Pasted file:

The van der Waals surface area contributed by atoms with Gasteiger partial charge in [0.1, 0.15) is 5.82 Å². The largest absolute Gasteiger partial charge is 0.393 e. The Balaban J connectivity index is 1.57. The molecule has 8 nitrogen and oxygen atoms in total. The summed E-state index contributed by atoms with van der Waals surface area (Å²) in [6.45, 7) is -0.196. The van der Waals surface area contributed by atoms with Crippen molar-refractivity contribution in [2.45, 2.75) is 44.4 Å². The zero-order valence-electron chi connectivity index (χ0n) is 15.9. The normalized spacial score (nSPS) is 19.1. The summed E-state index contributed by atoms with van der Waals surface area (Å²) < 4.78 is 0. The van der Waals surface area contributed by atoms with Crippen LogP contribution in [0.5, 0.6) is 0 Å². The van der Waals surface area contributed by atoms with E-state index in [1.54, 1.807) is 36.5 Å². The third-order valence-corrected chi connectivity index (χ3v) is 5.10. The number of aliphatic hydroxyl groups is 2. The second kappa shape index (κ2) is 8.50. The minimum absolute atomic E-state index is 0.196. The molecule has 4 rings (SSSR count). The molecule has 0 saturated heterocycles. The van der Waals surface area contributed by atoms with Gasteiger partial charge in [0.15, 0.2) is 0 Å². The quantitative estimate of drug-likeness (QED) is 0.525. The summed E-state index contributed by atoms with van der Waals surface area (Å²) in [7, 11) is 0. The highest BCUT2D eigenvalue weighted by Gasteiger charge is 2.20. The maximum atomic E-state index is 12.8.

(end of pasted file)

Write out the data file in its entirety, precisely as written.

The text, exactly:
The van der Waals surface area contributed by atoms with Gasteiger partial charge in [0.1, 0.15) is 5.82 Å². The largest absolute Gasteiger partial charge is 0.393 e. The Balaban J connectivity index is 1.57. The molecule has 8 nitrogen and oxygen atoms in total. The summed E-state index contributed by atoms with van der Waals surface area (Å²) in [6.45, 7) is -0.196. The van der Waals surface area contributed by atoms with Crippen molar-refractivity contribution in [2.45, 2.75) is 44.4 Å². The zero-order valence-electron chi connectivity index (χ0n) is 15.9. The normalized spacial score (nSPS) is 19.1. The summed E-state index contributed by atoms with van der Waals surface area (Å²) < 4.78 is 0. The van der Waals surface area contributed by atoms with Crippen LogP contribution in [0.5, 0.6) is 0 Å². The van der Waals surface area contributed by atoms with E-state index in [1.54, 1.807) is 36.5 Å². The third-order valence-corrected chi connectivity index (χ3v) is 5.10. The number of aliphatic hydroxyl groups is 2. The second kappa shape index (κ2) is 8.50. The minimum absolute atomic E-state index is 0.196. The molecule has 4 rings (SSSR count). The molecule has 0 saturated heterocycles. The van der Waals surface area contributed by atoms with Gasteiger partial charge in [0.15, 0.2) is 0 Å². The quantitative estimate of drug-likeness (QED) is 0.525. The summed E-state index contributed by atoms with van der Waals surface area (Å²) in [7, 11) is 0. The highest BCUT2D eigenvalue weighted by Gasteiger charge is 2.20. The maximum atomic E-state index is 12.8.